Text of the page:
Kohlmann's testimony did not have any direct bearing on the Yemen trip evidentiary narrative, with one small exception. Experts for the defense, Marc Sageman and Gregory Johnsen, testified that after the attack on the World Trade Center on September 11, 2001, the United States pressured the government of Yemen to crack down on al-Qa'ida, and as a result terrorist training camps that had been operating there were closed. Johnsen testified that there was no evidence of such camps in Yemen between the end of 2001 and early 2006. (Trial Tr. vol. 30, 70, Dec. 8, 2011 (dkt. no. 413).) Sageman testified that there had been no training camp activity in Yemen from 2003 to 2006. (Trial Tr. vol. 34, 89, Dec. 14, 2011 (dkt. no. 417).) This evidence was offered in support of the argument that, because the camps had closed, the defendant could not in fact have received terrorist training there in 2004, so that pursuit of such training could not reasonably be found to have been the purpose of his trip. In anticipation of that evidence being elicited in the defense case, defense counsel asked Kohlmann on cross-examination: “There is no evidence that training camps existed in Yemen after November of 2001 and before February of 2006?, ” to which Kohlmann replied, “No; that's incorrect.” (Trial Tr. vol. 28, 9, Dec. 6, 2011 (dkt. no. 411).) This, the defendant now claims, creates an important dispute as to the Yemen trip narrative between the government's expert, Kohlmann, and the defense experts as to whether training camps actually were active in Yemen in 2004 when the defendant visited that country. Perhaps that is so, although Kohlmann's testimony on the point was relatively scant and unelaborated, unlike Johnsen's. In light of the limited testimony on the particular point by Kohlmann, whether there was an actual substantial conflict on this point between his position and that of the defense experts is debatable. In any event, any actual conflict was minor and, critically, ultimately irrelevant. At issue was the defendant's intention in traveling to Yemen. What mattered was whether he went to Yemen intending to get training so he could join al-Qa'ida in fighting Americans in Iraq. That the intention may have rested on a mistake of fact about the practical possibility of receiving training there is, as a matter of substance, beside the point.[2]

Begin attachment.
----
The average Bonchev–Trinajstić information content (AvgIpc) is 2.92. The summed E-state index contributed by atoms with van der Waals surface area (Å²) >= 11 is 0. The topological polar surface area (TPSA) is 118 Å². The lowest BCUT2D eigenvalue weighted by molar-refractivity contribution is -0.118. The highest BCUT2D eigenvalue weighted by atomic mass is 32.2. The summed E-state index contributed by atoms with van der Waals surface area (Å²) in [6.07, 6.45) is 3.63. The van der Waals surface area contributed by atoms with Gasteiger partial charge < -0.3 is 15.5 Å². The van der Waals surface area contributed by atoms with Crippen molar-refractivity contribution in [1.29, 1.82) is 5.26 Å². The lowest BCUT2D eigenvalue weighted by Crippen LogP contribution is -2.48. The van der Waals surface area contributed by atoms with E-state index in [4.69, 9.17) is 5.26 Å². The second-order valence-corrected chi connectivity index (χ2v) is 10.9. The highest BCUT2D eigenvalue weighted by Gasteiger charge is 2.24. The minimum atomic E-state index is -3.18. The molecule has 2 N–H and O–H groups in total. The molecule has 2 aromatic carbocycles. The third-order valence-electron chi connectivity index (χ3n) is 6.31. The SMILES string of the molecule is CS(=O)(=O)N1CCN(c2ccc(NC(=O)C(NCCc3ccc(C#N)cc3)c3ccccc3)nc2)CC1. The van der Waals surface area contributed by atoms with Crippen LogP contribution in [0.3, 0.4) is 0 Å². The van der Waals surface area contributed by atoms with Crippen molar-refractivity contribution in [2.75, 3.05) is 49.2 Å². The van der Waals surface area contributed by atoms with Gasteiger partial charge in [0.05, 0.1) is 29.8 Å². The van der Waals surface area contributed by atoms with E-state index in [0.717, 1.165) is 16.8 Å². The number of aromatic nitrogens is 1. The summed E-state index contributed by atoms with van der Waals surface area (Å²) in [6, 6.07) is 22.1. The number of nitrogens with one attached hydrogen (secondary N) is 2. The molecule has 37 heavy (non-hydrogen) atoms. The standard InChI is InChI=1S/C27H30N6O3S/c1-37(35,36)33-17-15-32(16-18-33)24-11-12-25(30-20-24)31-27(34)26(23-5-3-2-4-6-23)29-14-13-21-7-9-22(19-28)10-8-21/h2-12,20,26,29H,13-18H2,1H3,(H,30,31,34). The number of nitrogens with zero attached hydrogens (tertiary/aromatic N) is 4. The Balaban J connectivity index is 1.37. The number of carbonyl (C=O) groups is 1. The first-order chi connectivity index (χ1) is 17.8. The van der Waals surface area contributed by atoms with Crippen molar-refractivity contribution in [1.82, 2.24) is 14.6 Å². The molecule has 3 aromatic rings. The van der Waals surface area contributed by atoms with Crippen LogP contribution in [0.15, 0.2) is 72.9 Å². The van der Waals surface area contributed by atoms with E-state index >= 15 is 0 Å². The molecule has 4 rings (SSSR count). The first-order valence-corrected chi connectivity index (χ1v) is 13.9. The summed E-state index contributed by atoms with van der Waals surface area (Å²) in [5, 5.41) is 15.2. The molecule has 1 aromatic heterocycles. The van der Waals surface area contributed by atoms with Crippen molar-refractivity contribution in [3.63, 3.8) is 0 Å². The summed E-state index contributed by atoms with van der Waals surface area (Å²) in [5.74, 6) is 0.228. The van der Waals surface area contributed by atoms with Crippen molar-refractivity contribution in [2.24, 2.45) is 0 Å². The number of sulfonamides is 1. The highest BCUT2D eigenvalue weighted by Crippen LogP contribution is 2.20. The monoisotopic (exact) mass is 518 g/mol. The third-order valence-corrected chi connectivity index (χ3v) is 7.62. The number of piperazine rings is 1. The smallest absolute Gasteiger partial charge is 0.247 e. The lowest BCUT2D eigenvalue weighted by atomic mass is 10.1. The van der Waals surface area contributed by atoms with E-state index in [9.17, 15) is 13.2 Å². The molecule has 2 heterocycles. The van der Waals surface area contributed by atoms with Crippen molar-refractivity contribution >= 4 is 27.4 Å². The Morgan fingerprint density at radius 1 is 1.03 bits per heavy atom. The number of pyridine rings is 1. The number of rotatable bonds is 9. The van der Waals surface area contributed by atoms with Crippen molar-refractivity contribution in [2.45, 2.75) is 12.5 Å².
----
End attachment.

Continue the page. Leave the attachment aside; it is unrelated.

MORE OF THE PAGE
To impeach the overall reliability of Kohlmann's testimony, the defense elicited a wide range of unflattering facts: that he was essentially an autodidact; that he had exaggerated his academic credentials; that he misleadingly claimed his work had been “peer reviewed”; that, though claiming to have expertise in the study of Islamic terrorism, he was not able to read, write, or speak Arabic; that he had only been to a few Middle Eastern countries, and then usually only briefly to attend conferences; that he had testified as an expert twenty times for the government, but had declined to provide assistance the only time he was asked by a defendant; that his cumulative fees for providing assistance to federal prosecutors were in excess of $500, 000 and for foreign governments were almost $400, 000; and that in addition to testifying, he also has served as a “consultant” for the FBI, for which he was paid around $50, 000. (See generally Trial Tr. vol. 27, Dec. 5, 2011 (dkt. no. 410); id., vol. 28, Dec. 6, 2011.)

         The defendant now claims that he was denied an adequate opportunity to impeach Kohlmann because the government failed to disclose additional impeachment information that was in its possession. The information at issue, referred to in the motion papers (with a subtle Robert Ludlum inflection) as the “Kohlmann Information, ” is classified within the meaning of the Classified Information Procedures Act. 18 U.S.C. App. 3, § 1(a). Beginning in 2014, the government has produced that same information to other defendants as potential impeachment information within the standard Giglio understanding of that term in cases in which Kohlmann was a prospective witness. The present motion is supported by the affidavit of an experienced lawyer who has represented defendants in a number of national security or terrorism cases, including those recent cases in which the information has been disclosed. He asserts his opinion that the information would have had significant impeachment value in the trial of the defendant's case.